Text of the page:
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The American Evolution: A History through Art

March 1 - July 27, 2008

 

The American Evolution: A History through Art is a fresh look at the Corcoran's extensive American holdings. The exhibition showcases nearly 200 objects in a wide range of media, dating from the colonial era to present day. The American Evolution remains on view until July 27, 2008. (right: Hiram Powers (Woodstock, Vt. 1805-Florence, Italy 1873), America, modeled 1850-1854, carved after 1854, Marble. Gift of Mr. Henry de C. May 48.18)

The American Evolution focuses on five overarching themes that have shaped American culture: Money, Land, Politics, Cultural Exchange and The Modern World. These themes are fundamental to the way the United States has developed and to the stories we tell about ourselves.

"This exhibition is one of the largest and most diverse displays of American art ever to be mounted at the Corcoran. It is not size and scope alone that distinguish the installation from earlier presentations of our collection, however. The display also purposefully rejects the chronological structure of traditional art historical surveys in favor of a thematic model that highlights continuities in American artistic production and culture from the colonial era to the present day," said Emily Shapiro, Assistant Curator of American Art.

The term "evolution" suggests change over time, and The American Evolution embraces the idea that the United States is a dynamic nation in a constant state of re-definition. From Gilbert Stuart's stately c. 1803 portrait of George Washington to Andy Warhol's irreverent 1973 likeness of the Chinese leader Mao Zedong, and from Frederic Edwin Church's dramatic 1857 view from the brink of Niagara Falls to Richard Diebenkorn's abstract 1975 rendering of the suburban expanses of Ocean Park, California, The American Evolution explores some of the ways that American life and art have developed over the past 250 years.

"This exhibition has work that will appeal to everyone, from people interested in traditional American painting and history to those more drawn to contemporary art and culture," said Sarah Newman, Assistant Curator of Contemporary Art. "It provides a tour of the most of the great developments in American art over the past two centuries, but it also puts them into a context which throws new light on old favorites." (left: Samuel F. B. Morse (Charlestown, Mass. 1791-1872 New York, N.Y.), The House of Representatives, 1822/1823, Oil on canvas. Museum Purchase, Gallery Fund 11.14)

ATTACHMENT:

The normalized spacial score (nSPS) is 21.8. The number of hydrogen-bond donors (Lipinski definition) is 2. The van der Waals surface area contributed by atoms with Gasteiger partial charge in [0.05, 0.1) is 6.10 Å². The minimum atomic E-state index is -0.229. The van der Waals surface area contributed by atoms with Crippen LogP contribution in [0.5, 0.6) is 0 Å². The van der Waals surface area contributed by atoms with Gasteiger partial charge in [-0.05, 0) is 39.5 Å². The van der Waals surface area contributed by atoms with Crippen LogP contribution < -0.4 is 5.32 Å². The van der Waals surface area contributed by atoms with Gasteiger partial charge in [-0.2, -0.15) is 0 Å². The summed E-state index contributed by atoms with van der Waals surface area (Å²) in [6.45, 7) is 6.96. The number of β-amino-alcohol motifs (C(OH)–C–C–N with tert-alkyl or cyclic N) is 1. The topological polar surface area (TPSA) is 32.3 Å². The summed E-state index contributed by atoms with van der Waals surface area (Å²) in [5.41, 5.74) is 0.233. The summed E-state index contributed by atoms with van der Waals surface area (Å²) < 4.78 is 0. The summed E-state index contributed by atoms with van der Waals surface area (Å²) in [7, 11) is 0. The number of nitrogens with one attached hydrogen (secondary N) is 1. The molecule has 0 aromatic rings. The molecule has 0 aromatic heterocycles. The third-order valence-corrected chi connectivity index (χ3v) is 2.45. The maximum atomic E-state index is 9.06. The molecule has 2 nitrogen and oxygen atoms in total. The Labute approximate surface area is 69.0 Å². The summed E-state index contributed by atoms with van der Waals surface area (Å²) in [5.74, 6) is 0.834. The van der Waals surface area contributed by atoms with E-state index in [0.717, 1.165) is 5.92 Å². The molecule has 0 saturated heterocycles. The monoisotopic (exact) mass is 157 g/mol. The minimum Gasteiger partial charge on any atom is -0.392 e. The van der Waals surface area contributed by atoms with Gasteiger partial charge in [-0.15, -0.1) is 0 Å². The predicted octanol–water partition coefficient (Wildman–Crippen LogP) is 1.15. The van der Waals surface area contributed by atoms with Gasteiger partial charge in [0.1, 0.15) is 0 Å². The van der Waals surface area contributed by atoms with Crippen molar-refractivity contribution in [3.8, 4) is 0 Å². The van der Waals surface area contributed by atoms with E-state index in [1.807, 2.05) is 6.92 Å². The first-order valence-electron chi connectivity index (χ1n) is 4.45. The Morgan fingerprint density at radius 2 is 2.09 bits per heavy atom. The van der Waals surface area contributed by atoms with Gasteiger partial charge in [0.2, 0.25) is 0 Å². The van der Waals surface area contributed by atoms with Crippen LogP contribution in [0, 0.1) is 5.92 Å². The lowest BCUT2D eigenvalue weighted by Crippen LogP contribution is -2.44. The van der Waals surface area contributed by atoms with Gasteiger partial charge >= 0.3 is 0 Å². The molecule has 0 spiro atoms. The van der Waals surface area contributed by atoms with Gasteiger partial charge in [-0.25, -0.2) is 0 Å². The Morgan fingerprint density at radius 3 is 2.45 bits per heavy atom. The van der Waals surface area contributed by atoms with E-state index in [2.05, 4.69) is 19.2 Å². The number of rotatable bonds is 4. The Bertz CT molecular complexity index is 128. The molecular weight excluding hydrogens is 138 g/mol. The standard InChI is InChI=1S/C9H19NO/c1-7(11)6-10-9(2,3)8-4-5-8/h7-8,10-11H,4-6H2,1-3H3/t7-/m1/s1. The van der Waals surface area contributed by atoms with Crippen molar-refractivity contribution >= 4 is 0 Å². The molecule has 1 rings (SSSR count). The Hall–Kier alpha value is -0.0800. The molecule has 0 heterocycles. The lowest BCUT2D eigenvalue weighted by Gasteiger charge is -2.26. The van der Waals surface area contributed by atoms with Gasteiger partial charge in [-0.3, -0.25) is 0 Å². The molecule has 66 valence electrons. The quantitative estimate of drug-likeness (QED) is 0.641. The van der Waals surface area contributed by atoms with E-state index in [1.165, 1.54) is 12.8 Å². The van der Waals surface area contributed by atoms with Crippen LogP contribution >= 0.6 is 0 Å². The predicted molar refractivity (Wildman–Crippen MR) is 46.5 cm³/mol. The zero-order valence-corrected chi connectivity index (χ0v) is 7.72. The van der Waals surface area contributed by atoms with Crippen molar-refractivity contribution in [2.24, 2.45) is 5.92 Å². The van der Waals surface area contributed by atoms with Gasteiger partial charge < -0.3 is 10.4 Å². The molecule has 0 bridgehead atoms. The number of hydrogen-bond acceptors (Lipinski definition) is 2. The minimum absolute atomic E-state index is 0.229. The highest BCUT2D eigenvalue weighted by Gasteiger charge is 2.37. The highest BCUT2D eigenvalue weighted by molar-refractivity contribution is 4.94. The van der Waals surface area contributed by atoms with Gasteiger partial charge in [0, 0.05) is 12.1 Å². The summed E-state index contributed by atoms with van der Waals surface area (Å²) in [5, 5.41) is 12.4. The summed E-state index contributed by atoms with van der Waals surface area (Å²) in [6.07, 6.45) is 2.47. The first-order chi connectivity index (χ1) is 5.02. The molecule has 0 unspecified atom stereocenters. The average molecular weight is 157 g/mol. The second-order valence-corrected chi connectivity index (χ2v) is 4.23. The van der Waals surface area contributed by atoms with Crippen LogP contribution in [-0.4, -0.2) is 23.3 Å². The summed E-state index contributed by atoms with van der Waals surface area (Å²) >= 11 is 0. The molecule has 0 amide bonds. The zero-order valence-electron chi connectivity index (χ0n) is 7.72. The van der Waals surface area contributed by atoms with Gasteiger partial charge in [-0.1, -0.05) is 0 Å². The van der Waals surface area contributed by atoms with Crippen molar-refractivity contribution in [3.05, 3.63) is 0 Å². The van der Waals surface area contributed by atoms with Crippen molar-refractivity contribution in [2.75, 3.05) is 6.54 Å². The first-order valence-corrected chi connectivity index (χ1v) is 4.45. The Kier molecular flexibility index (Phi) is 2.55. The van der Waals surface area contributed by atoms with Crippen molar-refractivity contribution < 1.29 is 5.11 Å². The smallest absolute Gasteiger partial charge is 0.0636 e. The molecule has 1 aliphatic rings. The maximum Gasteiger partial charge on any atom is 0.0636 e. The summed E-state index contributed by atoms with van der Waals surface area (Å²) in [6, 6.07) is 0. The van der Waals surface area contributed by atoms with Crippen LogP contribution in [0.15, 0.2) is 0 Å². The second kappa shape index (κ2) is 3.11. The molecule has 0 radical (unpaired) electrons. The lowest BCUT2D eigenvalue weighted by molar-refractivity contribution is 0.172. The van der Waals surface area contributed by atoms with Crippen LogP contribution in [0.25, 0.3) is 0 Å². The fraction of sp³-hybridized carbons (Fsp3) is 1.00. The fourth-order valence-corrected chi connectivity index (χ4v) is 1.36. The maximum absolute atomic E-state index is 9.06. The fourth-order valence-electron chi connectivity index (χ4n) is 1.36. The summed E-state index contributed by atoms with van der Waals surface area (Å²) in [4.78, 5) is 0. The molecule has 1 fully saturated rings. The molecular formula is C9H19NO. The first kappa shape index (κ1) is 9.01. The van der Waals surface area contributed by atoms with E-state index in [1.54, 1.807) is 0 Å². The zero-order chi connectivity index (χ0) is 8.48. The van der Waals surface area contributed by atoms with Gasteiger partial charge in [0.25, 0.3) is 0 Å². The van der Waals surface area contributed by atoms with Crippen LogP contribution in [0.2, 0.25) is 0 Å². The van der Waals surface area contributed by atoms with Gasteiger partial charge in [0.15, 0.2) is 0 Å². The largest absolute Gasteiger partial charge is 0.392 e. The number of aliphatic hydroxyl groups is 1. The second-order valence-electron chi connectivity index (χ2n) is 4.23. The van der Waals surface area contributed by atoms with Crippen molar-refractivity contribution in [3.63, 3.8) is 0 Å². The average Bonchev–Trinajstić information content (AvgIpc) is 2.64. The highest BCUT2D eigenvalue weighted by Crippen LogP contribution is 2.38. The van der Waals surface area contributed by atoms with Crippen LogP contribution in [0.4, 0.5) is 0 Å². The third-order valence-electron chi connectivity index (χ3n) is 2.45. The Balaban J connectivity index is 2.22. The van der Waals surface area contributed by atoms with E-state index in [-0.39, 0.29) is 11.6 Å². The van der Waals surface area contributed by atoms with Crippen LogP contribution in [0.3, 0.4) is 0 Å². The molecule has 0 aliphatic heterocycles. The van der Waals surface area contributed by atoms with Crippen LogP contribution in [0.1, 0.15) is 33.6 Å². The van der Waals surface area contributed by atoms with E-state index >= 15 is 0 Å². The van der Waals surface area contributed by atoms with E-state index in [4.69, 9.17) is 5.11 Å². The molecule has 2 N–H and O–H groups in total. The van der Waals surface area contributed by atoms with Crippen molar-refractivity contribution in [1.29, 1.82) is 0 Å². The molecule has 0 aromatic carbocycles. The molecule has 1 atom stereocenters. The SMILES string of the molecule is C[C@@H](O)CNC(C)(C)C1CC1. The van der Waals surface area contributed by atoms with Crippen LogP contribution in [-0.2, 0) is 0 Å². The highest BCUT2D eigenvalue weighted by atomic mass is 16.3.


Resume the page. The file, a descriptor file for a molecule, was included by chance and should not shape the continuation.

This highly anticipated display of highlights from the Corcoran's American collection will include a remarkable number of iconic works in a variety of genres. The display will feature stately colonial-era portraits by John Singleton Copley and Gilbert Stuart; elegant neoclassical marble sculptures by Hiram Powers and Augustus Saint-Gaudens; outstanding Hudson River School paintings by Thomas Cole and Sanford Gifford; grand Western subjects by Albert Bierstadt and Frederic Remington; light-filled landscapes and figure paintings by American Impressionists Mary Cassatt, John Singer Sargent, and Childe Hassam; stunning examples of early American modernism by Marsden Hartley and Stuart Davis; important post-war abstractions by Joan Mitchell, Willem de Kooning, and Mark Rothko; minimalist and post-minimalist treasures by Ellsworth Kelly, Gene Davis, and Martin Puryear; and contemporary works by Glenn Ligon and Kara Walker.

This exhibition and its related programming will explore Americans' use of visual images as a means to describe and understand the world around them. This extensive presentation of the Corcoran's collection will encourage a closer examination of the relationship between art and history. The works stand on their own as outstanding examples of the major styles, subjects, and movements of American art history, yet they are also cultural artifacts that have much to teach visitors about themselves, their national identity and their evolving nation.

The Corcoran Gallery of Art is providing its first cell-phone tour in conjunction with The American Evolution. A variety of speakers on selected topics will be available to visitors throughout the exhibition. Using their own cell-phone, visitors choose interpretations or discussions of interest. The cell-phone tour is provided free of charge and a Spanish translation of all discussions will be available. (right: Thomas Eakins (Philadelphia, Pa. 1844-1916 Philadelphia, Pa.), Singing a Pathetic Song, 1881, Oil on canvas. Museum Purchase, Gallery Fund 19.26)